I've heard before that I should simply let the compiler choose which values to assign for enumerated constants if I'm not doing something clever like using the values as bitmasks. If I'm just using enumeration values for more explicit code documentation, are there any gotchas that could creep in if I don't explicitly define all the values? I believe that values are assigned in ascending order. Should I define the 1st value to ensure the same values for each successive compilation?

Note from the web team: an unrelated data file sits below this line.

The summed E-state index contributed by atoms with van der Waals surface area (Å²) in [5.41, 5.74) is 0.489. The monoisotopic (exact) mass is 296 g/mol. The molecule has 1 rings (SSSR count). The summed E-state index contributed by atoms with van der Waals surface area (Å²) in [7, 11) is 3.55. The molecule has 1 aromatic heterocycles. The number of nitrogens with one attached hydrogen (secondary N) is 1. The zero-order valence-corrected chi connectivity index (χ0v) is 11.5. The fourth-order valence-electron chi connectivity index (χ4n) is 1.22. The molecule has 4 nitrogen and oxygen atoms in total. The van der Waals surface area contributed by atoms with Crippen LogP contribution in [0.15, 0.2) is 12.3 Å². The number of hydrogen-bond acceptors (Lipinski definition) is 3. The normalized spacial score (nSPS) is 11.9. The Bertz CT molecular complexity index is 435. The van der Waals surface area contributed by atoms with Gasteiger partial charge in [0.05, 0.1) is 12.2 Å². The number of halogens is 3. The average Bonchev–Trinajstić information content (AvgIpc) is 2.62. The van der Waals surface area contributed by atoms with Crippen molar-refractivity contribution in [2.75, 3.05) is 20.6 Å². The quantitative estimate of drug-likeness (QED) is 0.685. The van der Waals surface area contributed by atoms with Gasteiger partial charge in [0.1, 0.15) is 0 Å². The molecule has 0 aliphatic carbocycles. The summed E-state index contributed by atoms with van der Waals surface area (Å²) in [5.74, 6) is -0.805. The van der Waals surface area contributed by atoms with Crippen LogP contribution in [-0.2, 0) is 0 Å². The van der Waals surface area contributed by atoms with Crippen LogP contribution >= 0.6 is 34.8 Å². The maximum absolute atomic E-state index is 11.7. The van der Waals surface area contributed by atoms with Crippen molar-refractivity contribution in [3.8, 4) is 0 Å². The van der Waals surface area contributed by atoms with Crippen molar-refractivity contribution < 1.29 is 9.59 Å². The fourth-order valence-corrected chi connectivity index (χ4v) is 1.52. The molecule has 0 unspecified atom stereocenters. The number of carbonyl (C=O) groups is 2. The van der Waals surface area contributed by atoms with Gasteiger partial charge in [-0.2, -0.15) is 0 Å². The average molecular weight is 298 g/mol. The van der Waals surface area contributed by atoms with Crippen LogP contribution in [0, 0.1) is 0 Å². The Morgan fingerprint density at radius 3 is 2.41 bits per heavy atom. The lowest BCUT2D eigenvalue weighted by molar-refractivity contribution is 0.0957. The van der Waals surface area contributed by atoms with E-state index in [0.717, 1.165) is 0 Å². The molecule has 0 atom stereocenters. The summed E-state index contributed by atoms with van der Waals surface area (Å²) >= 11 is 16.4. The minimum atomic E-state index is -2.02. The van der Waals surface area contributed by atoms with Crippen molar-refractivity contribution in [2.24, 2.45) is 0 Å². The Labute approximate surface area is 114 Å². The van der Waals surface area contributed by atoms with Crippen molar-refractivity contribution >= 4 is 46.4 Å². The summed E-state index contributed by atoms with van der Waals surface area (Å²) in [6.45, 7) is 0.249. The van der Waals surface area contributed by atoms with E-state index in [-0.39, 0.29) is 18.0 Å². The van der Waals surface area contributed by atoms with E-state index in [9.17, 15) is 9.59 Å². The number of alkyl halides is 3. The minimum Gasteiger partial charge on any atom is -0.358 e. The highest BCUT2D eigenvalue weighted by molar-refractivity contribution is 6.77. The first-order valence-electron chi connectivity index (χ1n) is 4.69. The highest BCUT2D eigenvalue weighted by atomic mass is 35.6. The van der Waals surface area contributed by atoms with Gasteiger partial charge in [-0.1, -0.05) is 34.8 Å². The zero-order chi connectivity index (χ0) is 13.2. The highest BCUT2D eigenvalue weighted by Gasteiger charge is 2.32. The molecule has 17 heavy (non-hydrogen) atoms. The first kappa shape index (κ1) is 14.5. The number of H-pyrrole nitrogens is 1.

I think it will depend on your use of the type.
Advantages to not providing
Advantages to providing
From C99, Section 126.96.36.199p3:
The only time you need to assign a value to the first enumerator is if you want its value to be different from
Below is a simple example of "adding 1 to the value of the previous".
The output for the above program is:
The only "gotcha" that I can think of is that if you want multiple
Otherwise, an enumerator is just like an